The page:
Max Heinegg

 

Between the Rocks

 
1.
Strangers yet to sacrifice,
we hire a driver to reach The Castle
to hear tales of death by the limestone cliffs.
 
Jonathan asks, What song will you have, señor?
Born & raised in Tulum, he back-roads it to the ruins
from the strands of the Caribbean Sea, & its bohemian strip
of yoga, juice-bars, retirees, & families avoiding Cancun.
 
We’re teachers on break who want nothing but
what’s playing: cumbia & corrido, nimbly over speedbumps.
Men selling peeled oranges in plastic bags dodge cars
to tempt our eyes. Every storefront has sombreros,
 
worry dolls, & dreamcatchers. The buyers know
as little of Guatemala as of the Ojibwe. The gifts are
nearly endearing, no matter whose dreaming.
 
2.
Nearly endearing, no matter whose dreaming,
the symbol’s noticed regardless. You have to
respect the Maya for selling a spider its web.
 
Their circle’s widening, reggaeton slips the border
& the web reveals itself. To Jonathan it’s catch
-as-catch-can. For his PayPal, each tourist’s peso
 
a drop of rain from the sky that abandoned an empire.
I bow to enter through the seven-meter wall to see
the way the guide instructs, the way the Spanish
 
came to the port city between the rocks, assuming
the temple a palace. Until Dawn fell. In the shadow
of the Diving God, survivors filled the cenotes
 
that once saved them. Droughts made them geniuses
at reading the stars’ will, the blood fair price.
 
3.
To read the will of the sky, the blood fair price.
For now, we want safety. By twilight, Stella star-gazes.
Then we sleep, until a knock we don’t answer
strikes our door past midnight to lure us out.
 
By day, W. was sick along the highway, &
unfazed, Jonathan curled behind the strip.
On the back of a roughed-up moped,
through the slums, the policeman riding behind
 
fingers his automatic weapon. We both pass
cardboard hovels, kids playing soccer in school
whites next to trash heaps, boxes of Tecate.
 
Jonathan tells of one local who survived two hits
from the drug lords—now he says his god is Satan.
The road’s mired in shade. We listen to our guide.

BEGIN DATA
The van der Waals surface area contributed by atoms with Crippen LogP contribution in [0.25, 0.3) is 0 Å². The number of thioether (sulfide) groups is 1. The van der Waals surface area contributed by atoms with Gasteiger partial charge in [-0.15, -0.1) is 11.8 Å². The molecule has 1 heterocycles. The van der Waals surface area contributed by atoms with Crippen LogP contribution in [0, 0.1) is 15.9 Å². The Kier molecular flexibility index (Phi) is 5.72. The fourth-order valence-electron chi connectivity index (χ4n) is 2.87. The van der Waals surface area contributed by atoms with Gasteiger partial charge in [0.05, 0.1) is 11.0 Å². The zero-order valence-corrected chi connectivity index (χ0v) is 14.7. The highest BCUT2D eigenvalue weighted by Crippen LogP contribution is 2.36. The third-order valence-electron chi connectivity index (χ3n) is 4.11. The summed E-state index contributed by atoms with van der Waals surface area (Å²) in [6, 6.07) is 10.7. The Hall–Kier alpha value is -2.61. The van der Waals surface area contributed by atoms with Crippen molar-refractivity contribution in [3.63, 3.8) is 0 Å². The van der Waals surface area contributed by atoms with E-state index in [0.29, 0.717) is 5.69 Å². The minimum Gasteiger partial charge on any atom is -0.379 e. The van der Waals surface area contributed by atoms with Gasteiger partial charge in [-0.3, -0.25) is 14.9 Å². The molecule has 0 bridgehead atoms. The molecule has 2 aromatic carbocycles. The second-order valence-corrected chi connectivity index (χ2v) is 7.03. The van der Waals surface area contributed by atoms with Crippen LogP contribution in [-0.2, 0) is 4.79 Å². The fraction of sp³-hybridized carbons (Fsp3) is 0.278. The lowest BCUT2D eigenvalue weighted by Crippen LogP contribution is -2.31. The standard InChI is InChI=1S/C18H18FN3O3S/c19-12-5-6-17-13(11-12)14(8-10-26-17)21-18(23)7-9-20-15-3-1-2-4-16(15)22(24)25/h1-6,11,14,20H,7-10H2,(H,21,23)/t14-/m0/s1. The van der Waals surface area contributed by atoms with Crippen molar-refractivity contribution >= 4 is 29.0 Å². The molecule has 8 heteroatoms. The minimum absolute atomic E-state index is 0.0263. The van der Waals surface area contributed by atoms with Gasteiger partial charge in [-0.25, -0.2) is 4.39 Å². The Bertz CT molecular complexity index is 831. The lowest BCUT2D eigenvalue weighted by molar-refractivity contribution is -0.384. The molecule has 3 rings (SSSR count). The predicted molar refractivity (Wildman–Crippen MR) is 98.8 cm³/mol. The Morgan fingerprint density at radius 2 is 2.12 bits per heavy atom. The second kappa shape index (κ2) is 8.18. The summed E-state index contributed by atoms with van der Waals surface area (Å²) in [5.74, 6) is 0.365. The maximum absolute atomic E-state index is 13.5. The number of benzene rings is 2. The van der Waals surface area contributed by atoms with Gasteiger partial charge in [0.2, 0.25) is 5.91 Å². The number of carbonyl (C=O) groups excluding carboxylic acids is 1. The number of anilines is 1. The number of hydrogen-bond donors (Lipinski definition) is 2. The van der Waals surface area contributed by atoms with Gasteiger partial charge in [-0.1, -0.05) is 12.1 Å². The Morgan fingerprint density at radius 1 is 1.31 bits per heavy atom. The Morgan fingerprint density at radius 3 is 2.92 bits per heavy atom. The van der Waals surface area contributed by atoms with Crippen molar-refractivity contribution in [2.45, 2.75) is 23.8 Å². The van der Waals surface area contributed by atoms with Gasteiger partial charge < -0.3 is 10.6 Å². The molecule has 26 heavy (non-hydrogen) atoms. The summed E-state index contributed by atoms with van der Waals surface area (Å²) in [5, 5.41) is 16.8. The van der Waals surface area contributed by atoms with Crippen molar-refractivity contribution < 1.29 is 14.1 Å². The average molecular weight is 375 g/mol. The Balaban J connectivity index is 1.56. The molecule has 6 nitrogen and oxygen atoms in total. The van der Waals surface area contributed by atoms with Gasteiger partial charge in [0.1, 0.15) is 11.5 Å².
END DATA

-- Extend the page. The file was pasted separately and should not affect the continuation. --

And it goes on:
4.
The road’s mired in shade. We listen to our guide.
Down the road to Chichen Itza, in two languages,
 
Alan explains syncretism, the astronomic theocracy,
how the Mother of Guadalupe is accompanied
 
by the farming gods. He’ll show us the mouth of the well
of the magic water spirit
; we’ll walk the jaguar’s holy court
 
where the Hero Twins who became Sun & Moon played
pitz against the Lords of Death between the stone walls
 
to hear their father’s voice again, & we can buy souvenirs
from vendors (even in the rain) with our plastico-fantastico.
 
Buy what moves you, but you aren’t getting the genuine article.
Remember, he cautions, smell for gasoline in the woodwork-

 
if a quick blue emerges on the crucifix, that’s fake silver.
The genuine is still here in the longing.
 
5.
The genuine is still here in the longing.
             It rankles Alan to speak of the Franciscans.
                          We were never defeated
 
by soldiers, only by religion. The razed serpent,
             & later the slash & burn of the difficult
                          ash for farming, they hewed the young trees,
 
cut the limestone with obsidian.
             The jade riveted into their teeth
                          came from Honduras, the skulls
 
shaped like cones to mimic corn,
             class asserted in the body. The rows of
                          skulls in the temple of Venus of infants,
 
& the altar where they carved the sacrifices, only every 52 years.
The rain mere boon, the dying dream they join the gods.
 
6.
The rain mere boon, the dying dream they join the gods.
But when Chaac ignored the blood, & stayed his lightning axe,
did the priests still believe in the trade, or cling to advantage?
 
Today, the mestizos build homes out of cardboard & braided
wood gathered in a full moon tide, hardened against termites.
The beach is off-limits to the star charters’ descendants,
& the sons of the maize work the land. In the lobby, the well-dyed
martinet, cabled arms, is peeved the beach has no Wi-Fi.
 
She simmers for her room & adjusts her prescription sun-
glasses, calming after a lash at the lazy-eyed receptionist.
Ava’s brain also favored her stronger eye. We could afford
 
it to pass. On the ride to our flight, a young girl walks
along rows of marigolds, a ghostly amarillo.
From the window, I see winter where there’s none.
 
7.
From the window, I see winter where there’s none.
 
On the flight home to Boston, a polished father
consumes a slick drama of the drug war. A man’s
knees kicked out—execution beneath palm trees.
Bulletproof vests for those who drag their victims.
 
On the runway, a co-worker texts, the school found casings
in the theater—a half-full clip.
For now, we assume
a church group. Maybe a concealed carry, or a student
trying to look cool. We’ll hold the news. Uneasy. Lie.
 
We walk from the terminal, but I’m still there. Between
the walls that failed & the walls that staged the contest
of the blood; between the godsends of collapsing stone,
the drought we’ve hit, unprepared, our empire ending—
strangers yet to sacrifice.
 
 
 
 


MAX HEINEGG’s poems have been nominated for Best of the Net and The Pushcart Prize. He’s been a finalist for the poetry prizes of Crab Creek Review, December Magazine, Cultural Weekly, Cutthroat, Rougarou, Asheville Poetry Review, and the Nazim Hikmet Prize.


BACKNEXT

<span>%d</span> bloggers like this: